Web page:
2008 Joint Meeting of The Geological Society of America, Soil Science Society of America, American Society of Agronomy, Crop Science Society of America, Gulf Coast Association of Geological Societies with the Gulf Coast Section of SEPM

Paper No. 34
Presentation Time: 8:00 AM-6:00 PM

Sediment Geochemistry and Mineralogy of Arsenic Affected Areas of Northern SonarBangla Aquifer, Murshidabad, West Bengal, India

SUR, Pradipta1, SARKAR, Debjani1, JOHANNESSON, Karen2, MUKHERJEE, Abhijit3 and DATTA, Saugata4, (1)Department of Geology, University of Calcutta, 35 Ballygunj Circular Road, Ballygunj Science College, Calcutta, 700019, India, (2)Department of Earth and Environmental Sciences, Tulane University, 101 Blessey Hall, New Orleans, LA 70118-5698, (3)Bureau of Economic Geology, Jackson School of Geosciences, University of Texas at Austin, 10100 Burnet Road, Austin, TX 78758, (4)Biological & Environmental Sciences, Georgia College and State University, 204 Herty Hall, Milledgeville, GA 31061-0490, saugata.datta@gcsu.edu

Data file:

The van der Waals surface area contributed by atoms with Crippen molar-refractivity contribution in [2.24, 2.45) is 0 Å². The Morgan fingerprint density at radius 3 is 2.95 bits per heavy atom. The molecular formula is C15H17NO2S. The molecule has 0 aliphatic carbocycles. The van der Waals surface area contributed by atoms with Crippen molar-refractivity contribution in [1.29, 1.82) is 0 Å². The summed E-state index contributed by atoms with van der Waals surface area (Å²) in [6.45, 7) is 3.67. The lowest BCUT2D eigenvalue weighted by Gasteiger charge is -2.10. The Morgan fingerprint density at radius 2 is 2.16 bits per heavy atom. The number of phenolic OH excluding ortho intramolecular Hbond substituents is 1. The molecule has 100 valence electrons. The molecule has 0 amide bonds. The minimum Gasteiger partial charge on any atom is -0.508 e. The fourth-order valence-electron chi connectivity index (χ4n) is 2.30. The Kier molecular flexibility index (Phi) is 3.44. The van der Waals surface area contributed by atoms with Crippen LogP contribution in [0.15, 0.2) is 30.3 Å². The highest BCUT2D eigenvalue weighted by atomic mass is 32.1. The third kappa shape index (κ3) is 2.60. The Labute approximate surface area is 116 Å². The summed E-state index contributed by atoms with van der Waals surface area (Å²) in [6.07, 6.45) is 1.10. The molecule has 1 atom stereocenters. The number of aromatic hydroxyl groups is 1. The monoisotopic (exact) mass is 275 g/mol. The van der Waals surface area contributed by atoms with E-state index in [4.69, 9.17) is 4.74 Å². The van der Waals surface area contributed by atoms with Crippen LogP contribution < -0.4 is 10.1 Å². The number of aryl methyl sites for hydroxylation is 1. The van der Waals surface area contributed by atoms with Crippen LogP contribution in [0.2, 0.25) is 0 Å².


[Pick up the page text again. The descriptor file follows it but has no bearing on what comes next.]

Several hypotheses have been proposed to explain the source of As in severely As-affected Bengal Basin and the mechanisms by which As is mobilized from the sediments into the ambient groundwater. The primary source of As is thought to be geogenic, possibly originating in As-rich lithologies in the headwater regions of the Ganges river system, as the river Ganges is the primary source of sediments to West Bengal. The river Ganges enters the Bengal Basin from the cratonic area to create its flood plains through the entire district of Murshidabad. Both surface and cored (7 cored sites:2m-20m)sediment samples (from 46 locations) from the western banks of the river Ganges and along the transect of the main distributary of Bhagirathi-Hooghly river have been mineralogically analysed mainly exploring the possibility of clay minerals concentrating Arsenic on their surfaces. Heavy mineral separation was also done on the river bank samples to identify any possible mineral phase that concentrates Arsenic in its solid state. The major minerals that dominate both the aquifer and river bed sediments are several phyllosilicates, apatite, prismatic Fe-Mg rich minerals (possibly hornblende or hypersthene), and magnetite, apart from expected quartz and orthoclase. Leaching (1.2N HCl and phosphate) of the separated minerals from the river bed sediments revealed an average As concentration range of 15-25 ppm, mostly on the phyllosilicates (median [As]:18ppm), apatite (median [As]: 25 ppm) and magnetite (median [As]: 15 ppm). Heavy mineral concentrations are higher in river bank and river bed sediments as compared to deeper aquifer sediments. Dissolved As concentrations of the pore water samples from our sediment sampling locations ranges from <1ppb to >180 ppb (median value of 46 ppb). The shallow groundwater is mostly CaHCO3 water with near neutral pH , is high in Fe [chiefly Fe(II)] and the Eh in the range of Fe reduction.